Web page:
Last night I was trying to explain some of the feministy-things that I’ve been struggling with lately to my friend Jens. Yes, I am that fun. We also touched on jam bands, our friend Jocko’s new skate park, parents who send their kids to rock camp, and saw our first vuvuzela, so don’t worry that feminist talk took up the whole evening. But the feminist part was interesting because it’s all so fresh and new to him! I mean, it is infuriating in general that so many men (and women) never think about this stuff, but on the other hand, kind of rad to talk to someone who didn’t have a 2,000 word prepared statement on why some women don’t like the term “feminist,” because he was just truly baffled as to why anyone would reject it. I did my best to explain the womanist position and various other ones, and he also got a mini-seminar in intersectionality. I am available to give this tutorial for free at any time after two glasses of wine.
There was a much less didactic presentation of feminist issues in the episode of “Lark Rise to Candelford” I watched when I got home. “Lark Rise” is a BBC drama based on a series of books written by Flora Thompson, set in late 19th-century Oxfordshire, England. They center on a young woman, Laura Timmins, who works in the post office with an older, unmarried woman named Dorcas Lane. The series title refers to the communities of Lark Rise and Candleford, which are right next to each other, but Candleford is composed of middle class shopkeepers and the like, while the residents of Lark Rise are tenant farmers. There is a great deal of class conflict throughout the series, with many plotlines touching on the rise of modernity—in one episode Dorcas gets the first bicycle seen in either town. Go ahead and snicker, I love this show. It’s kind of like “Little House on the Prairie” crossed with “All Things Great and Small.”
Last night I watched Season 2, Episode 2, which was about feminism. For real! They never said the word, but it was. Dorcas decides to challenge a local land developer who is running for parish council by running herself. When she goes to Lark Rise to ask the men for her vote, even the most progressive among them is horrified by the thought of voting for a woman. Robert Timmins, an outspoken critic of Britain’s class system and the way that the workers are deprived of human rights and kept in debt, nonetheless uses a familiar-to-us argument to dissuade Dorcas from running, telling her that even if her positions are Lark Rise-friendly, she will never win their support. She cannot hope to advance her cause or theirs—therefore she should abandon hers until the other battles have been won. Where have we heard that before?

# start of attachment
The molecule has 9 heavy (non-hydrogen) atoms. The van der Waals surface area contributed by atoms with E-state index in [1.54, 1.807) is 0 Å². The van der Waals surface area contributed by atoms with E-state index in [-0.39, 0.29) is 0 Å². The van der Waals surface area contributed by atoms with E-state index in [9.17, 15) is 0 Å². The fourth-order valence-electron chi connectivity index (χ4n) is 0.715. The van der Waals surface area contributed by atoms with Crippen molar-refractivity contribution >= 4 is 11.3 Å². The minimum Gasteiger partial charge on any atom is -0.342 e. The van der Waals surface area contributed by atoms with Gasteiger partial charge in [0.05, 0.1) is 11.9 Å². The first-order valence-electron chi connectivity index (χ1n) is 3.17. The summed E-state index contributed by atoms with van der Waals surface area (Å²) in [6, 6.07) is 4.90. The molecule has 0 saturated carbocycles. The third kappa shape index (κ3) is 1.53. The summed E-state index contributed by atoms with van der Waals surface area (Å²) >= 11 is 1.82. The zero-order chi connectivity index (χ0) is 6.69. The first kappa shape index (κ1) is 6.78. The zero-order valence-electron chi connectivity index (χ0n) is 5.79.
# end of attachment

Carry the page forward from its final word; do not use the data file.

Robert Timmins is feeling particularly anti-woman and privilege-protectiony in this episode because his wife committed the grievous offense of joking that she actually runs the household, she just lets him think he does. This seriously puts him in a little snit for the entire episode. The most liberal guy in Lark Rise!
That evening, Dorcas and her campaign committee have a meeting. Ruby Pratt, a seamstress, has been doing research and discovered that only one other woman in all of England has ever run for office. Minnie, the housemaid, asks why some women can’t vote and others can. It is explained to her that women who own property, like Miss Pratt, can vote in local elections, but that since most women do not, they are effectively deprived of the vote. Minnie, instead of asking why the men of Lark Rise, who don’t own land, are able to vote, asks a more basic question: “What is a vote?” It’s kind of mind-blowing.
In the end, Dorcas stands down from the election, but she subverts Dowland’s plan anyway by going to the parish council and getting them to pass a law protecting the workers from rent increases for 20 years. Of course I love this because going to a community meeting actually produced effective change. Ahem.
Watching this show to me is kind of like watching Betty Draper on “Mad Men.” I can’t wait for Dorcas to hook up with the suffrage movement, just like I can’t wait for Betty to read “The Feminine Mystique.” If I just had a job where I write “Click!” moments for fictional characters, I’d be the happiest person ever. Maybe I will launch a feminist fan-fic site for just this purpose.